Kevin Mayer, Niklas Kaul and Maicel Uibo will compete in a live-streamed remote combined events contest on Sunday

The world’s top three ranked decathletes – Kevin Mayer, Niklas Kaul and Maicel Uibo – will return to competition on Sunday (June 7) when they clash in a live-streamed virtual triathlon competition.

Part of World Athletics’ Ultimate Garden Clash series, the ‘combined events edition’ will see decathlon world record-holder Mayer, world champion Kaul and world silver medallist Maicel Uibo compete from their respective training bases in Montpellier in France, Mainz in Germany and Clermont in Florida, USA.

The contest will begin with the pole vault where the athletes will attempt to clear a 4.00m bar as many times as possible during a 10-minute period. They will then move on to the shot put where the challenge is to send the 7.26kg implement beyond a 12-metre line as often as possible, again during a 10-minute period.

The triathlon will conclude with a shuttle run in which two cones are placed 20 metres apart, with the athletes collecting points for each completed back and forth shuttle over the course of five minutes.

The points scored in each event will be tallied to crown the overall winner.

Weather permitting, the hour-long event will start at 5pm CEST (4pm UK) and will be broadcast via a World Athletics live stream, which will be available to watch here on Sunday.

Decathlon greats Ashton Eaton and Daley Thompson will join Rob Walker on commentary.

It is the third event in the Ultimate Garden Clash series, following men’s and women’s pole vault competitions won by Renaud Lavillenie and Mondo Duplantis in a tie and Katerina Stefanidi.

“The format will be a little demanding, because we are not used to the (endurance aspect) of it,” said Mayer.

“We are ‘sprinters’, endurance is harder for us.

“I don’t know how it is going to be, but I think Niklas will be good at that and we’ll have to fight against him.”

READ MORE: Duplantis and Lavillenie tie in garden pole vault clash

Like in a decathlon, Mayer believes that the last event, the shuttle run, will be the toughest.

“I think the three of us know that the last part will be the hardest. I’ve not done this particular ‘discipline’ in my life, but I know it’s going to be hard,” he said.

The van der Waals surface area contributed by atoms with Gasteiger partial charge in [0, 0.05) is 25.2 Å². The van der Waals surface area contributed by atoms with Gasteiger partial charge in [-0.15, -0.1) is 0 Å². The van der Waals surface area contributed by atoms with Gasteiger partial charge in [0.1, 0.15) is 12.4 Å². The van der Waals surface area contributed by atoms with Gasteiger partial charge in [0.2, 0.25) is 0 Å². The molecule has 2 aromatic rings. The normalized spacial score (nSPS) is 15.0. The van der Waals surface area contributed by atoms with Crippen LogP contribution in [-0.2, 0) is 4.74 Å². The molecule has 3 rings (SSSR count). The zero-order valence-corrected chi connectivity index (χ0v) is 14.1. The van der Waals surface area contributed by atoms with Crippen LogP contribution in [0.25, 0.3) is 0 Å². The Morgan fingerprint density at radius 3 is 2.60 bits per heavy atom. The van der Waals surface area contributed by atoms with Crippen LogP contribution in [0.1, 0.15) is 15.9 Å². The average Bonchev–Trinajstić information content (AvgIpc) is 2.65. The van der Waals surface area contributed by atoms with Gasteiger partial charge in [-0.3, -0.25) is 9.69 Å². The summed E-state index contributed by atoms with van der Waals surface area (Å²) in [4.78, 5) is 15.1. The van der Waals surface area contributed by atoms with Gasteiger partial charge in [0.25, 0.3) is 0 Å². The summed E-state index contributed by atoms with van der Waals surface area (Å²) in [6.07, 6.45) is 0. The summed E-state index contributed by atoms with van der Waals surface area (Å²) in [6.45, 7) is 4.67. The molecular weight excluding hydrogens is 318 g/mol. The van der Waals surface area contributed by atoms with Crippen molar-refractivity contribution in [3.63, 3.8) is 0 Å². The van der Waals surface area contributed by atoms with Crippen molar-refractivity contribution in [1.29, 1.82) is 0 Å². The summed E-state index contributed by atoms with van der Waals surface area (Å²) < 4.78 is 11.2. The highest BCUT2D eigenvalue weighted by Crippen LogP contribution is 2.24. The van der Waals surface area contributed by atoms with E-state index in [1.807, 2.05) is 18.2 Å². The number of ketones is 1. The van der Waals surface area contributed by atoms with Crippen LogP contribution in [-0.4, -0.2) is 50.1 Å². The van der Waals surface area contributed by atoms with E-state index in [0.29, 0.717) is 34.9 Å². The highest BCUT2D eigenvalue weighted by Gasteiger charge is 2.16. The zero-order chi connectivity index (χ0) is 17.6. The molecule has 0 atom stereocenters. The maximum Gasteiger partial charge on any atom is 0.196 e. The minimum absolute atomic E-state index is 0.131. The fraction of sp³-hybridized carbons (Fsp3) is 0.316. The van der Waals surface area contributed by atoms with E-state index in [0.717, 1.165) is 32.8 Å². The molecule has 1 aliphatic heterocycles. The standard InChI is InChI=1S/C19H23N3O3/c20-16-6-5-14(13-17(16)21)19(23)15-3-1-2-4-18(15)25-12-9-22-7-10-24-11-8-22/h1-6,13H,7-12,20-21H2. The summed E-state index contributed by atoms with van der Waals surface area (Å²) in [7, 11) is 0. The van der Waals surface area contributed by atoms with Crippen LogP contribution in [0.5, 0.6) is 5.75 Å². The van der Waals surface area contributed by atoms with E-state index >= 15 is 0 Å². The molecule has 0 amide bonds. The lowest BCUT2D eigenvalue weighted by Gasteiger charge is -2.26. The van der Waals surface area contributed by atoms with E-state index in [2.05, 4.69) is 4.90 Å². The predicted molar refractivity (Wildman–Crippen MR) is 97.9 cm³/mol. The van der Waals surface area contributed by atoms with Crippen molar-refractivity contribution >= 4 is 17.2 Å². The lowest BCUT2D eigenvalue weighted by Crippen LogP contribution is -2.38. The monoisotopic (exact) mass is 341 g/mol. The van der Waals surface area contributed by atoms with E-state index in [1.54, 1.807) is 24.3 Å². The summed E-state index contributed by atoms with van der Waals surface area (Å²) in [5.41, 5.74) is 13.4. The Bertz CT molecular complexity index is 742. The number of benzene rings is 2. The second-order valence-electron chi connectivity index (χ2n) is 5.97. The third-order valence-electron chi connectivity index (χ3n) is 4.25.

“With the marks at 12 metres and 4 metres in the shot put and pole vault, I think these are going to be easier for me.”

Kaul said: “It’s really good because it’s something different than just training. I’m really looking forward to compete with the other two guys again even if we are not in the same country. It’s going to be a lot of fun.

“I don’t think I am the man to beat,” he added. “The pole vault is going to be hard, I’ve only had one pole vault session in the last three months, so we’ll see what happens there. I think the last event is going to be hard for all of us, because usually we run a 1500m which is four to five minutes, evenly paced, just running, but this time we have to stop and go again. So I think it will be harder than a 1500m.”

Uibo is also looking forward to a new challenge.

“I guess I’m a bit of an underdog, so I’ll just have to put the target on their backs and chase them down,” he said.

“I guess we’re doing something similar to our ‘everyday jobs’ and run, jump and throw, but this has got a bit of a twist, so it’s interesting for all of us trying to get as many reps in in 10 (and 5) minutes as we can and I really think it will be fun. I don’t really know what to expect from it, but just like Niklas, I haven’t really vaulted, I haven’t thrown the shot in the last three months, so it will be really interesting to see.”

READ MORE: Katerina Stefanidi wins remote pole vault clash

World Athletics president Sebastian Coe said: “I’m excited to see what our best decathletes bring to the table because the pole vaulters really put on a show.

“I love how creative our athletes have been in coming up with new competition formats that we can stage safely and broadcast to our fans even while adhering to the many public health restrictions in place around the world.

“We are starting to see some countries taking cautious steps back into competition, while abiding by local social distancing measures, and that gives us hope that we can return to more normal meetings in August, but we are also mindful that different countries are at different stages of the pandemic and athletes in some countries will not be able to compete for some time. Events like the Ultimate Garden Clash show what can be done on a small budget with a little bit of ingenuity. I would like to thank the athletes and our staff for their efforts in making this happen.”

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